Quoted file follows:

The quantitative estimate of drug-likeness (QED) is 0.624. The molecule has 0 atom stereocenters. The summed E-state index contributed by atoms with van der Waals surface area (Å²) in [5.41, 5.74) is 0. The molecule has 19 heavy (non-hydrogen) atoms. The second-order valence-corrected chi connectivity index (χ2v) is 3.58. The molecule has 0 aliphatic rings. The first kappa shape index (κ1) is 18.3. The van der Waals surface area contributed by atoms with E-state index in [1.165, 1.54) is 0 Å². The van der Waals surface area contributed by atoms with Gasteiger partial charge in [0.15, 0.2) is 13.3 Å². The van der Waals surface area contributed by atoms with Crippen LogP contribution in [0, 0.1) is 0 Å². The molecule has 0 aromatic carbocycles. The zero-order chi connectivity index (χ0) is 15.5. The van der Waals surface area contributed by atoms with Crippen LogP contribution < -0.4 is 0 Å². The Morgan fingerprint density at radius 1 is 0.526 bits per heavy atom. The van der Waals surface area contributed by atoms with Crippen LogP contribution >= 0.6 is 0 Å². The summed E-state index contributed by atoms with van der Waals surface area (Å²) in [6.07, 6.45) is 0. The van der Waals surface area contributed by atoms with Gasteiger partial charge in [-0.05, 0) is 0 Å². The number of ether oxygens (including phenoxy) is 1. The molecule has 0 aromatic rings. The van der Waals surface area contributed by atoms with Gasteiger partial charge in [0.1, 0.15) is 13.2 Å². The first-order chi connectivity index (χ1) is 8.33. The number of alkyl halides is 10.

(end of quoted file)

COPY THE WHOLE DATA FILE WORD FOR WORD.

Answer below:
The quantitative estimate of drug-likeness (QED) is 0.624. The molecule has 0 atom stereocenters. The summed E-state index contributed by atoms with van der Waals surface area (Å²) in [5.41, 5.74) is 0. The molecule has 19 heavy (non-hydrogen) atoms. The second-order valence-corrected chi connectivity index (χ2v) is 3.58. The molecule has 0 aliphatic rings. The first kappa shape index (κ1) is 18.3. The van der Waals surface area contributed by atoms with E-state index in [1.165, 1.54) is 0 Å². The van der Waals surface area contributed by atoms with Gasteiger partial charge in [0.15, 0.2) is 13.3 Å². The van der Waals surface area contributed by atoms with Crippen LogP contribution in [0, 0.1) is 0 Å². The molecule has 0 aromatic carbocycles. The zero-order chi connectivity index (χ0) is 15.5. The van der Waals surface area contributed by atoms with Crippen LogP contribution < -0.4 is 0 Å². The Morgan fingerprint density at radius 1 is 0.526 bits per heavy atom. The van der Waals surface area contributed by atoms with Crippen LogP contribution >= 0.6 is 0 Å². The summed E-state index contributed by atoms with van der Waals surface area (Å²) in [6.07, 6.45) is 0. The van der Waals surface area contributed by atoms with Gasteiger partial charge in [-0.05, 0) is 0 Å². The number of ether oxygens (including phenoxy) is 1. The molecule has 0 aromatic rings. The van der Waals surface area contributed by atoms with Gasteiger partial charge in [0.1, 0.15) is 13.2 Å². The first-order chi connectivity index (χ1) is 8.33. The number of alkyl halides is 10.